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Red Hat to be ‘Switzerland’ within IBM

Red Hat to be ‘Switzerland’ within IBM

Neutrality and commitment to open source won’t change after IBM acquisition closes, Red Hat exec says

Red Hat will operate as a kind of “Switzerland” within IBM and maintain its commitment to open source at the conclusion of Big Blue’s takeover of the software company, according to Marco Bill-Peter, Red Hat senior vice president of customer experience and engagement.

Red Hat will function as an independent, distinct unit within IBM’s Hybrid Cloud team and maintain its commitment to open source principles, he told the Red Hat Forum in Sydney.

He described the US$34 billion as a “big elephant in the room” and admitted that he, along with a number of other Red Hat employees initially thought “this is really odd” when the mammoth deal was announced late last month.

Under the deal, IBM will acquire all of the issued and outstanding common shares of Red Hat for US$190 per share.

IBM’s chairperson and CEO Ginni Rometty described the acquisition as a “game-changer”.

“It changes everything about the cloud market,” she said in a statement announcing the deal. “IBM will become the world's #1 hybrid cloud provider, offering companies the only open cloud solution that will unlock the full value of the cloud for their businesses.”

For Red Hat, the deal means it can “accelerate the expansion of Red Hat’s leading open source portfolio” and take advantage of extensive cross-selling opportunities, Bill-Peter said. “Obviously IBM is much larger than us, has much bigger go-to-market sales functions — huge opportunities,” he said.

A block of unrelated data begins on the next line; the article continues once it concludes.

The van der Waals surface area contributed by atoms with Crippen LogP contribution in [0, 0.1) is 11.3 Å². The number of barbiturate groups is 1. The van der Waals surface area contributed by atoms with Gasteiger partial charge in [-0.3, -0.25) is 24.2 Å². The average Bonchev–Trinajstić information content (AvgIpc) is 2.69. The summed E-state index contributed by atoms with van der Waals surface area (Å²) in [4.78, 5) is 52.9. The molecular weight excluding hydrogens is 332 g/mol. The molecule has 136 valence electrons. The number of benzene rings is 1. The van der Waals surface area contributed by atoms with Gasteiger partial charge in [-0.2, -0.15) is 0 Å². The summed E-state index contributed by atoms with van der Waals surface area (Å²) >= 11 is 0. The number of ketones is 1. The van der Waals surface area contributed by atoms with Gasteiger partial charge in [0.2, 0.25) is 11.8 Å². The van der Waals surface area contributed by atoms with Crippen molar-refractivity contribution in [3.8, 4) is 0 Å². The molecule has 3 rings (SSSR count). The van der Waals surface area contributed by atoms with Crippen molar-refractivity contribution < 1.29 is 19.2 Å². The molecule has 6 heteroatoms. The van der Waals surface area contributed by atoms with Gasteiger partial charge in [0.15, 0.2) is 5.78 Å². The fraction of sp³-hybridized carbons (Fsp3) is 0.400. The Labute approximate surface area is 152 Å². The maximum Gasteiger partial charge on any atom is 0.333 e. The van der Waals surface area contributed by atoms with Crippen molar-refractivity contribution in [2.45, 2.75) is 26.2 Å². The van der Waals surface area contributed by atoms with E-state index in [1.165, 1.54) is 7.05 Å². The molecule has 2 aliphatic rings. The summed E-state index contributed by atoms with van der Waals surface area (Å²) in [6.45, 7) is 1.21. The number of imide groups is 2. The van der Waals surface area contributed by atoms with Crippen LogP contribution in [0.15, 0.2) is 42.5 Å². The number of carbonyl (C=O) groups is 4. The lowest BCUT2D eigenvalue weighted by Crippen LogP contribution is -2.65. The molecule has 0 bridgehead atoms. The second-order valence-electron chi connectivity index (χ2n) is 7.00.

Bill-Peter said, however, as someone based in the engineering side of Red Hat other things — such as the ongoing commitment to open source — were more important to him.

“We truly believe that open source and the open source way leads to better product, better innovation,” he said. “So we  got that assurance, right, and IBM, to be honest, over the last  20 years they have committed to open source… you see how they invested over and over to enable their Power platform with Linux.”

The other commitment is Red Hat operating as an independent business unit that will preserve its “unique culture.”

“That’s really important,” the Red Hat executive said. “Because we have in Red Hat 13,000 people – if the open source culture gets impacted, trust me many of those 13,000 people will leave. I know the commitment if IBM spends a third of their market cap on Red Hat; I know that it’s serious.”

One of the analogies that has been thrown around is that IBM wants “to keep Red Hat as the independent Switzerland,” he said.

He added: “What that means is if they were to just make us part of IBM a lot of our clients, our partners... like let’s say Google and Amazon – they wouldn’t collaborate with us on the next open hybrid cloud. And so that’s why being that Switzerland of IT for Red Hat is really important.”


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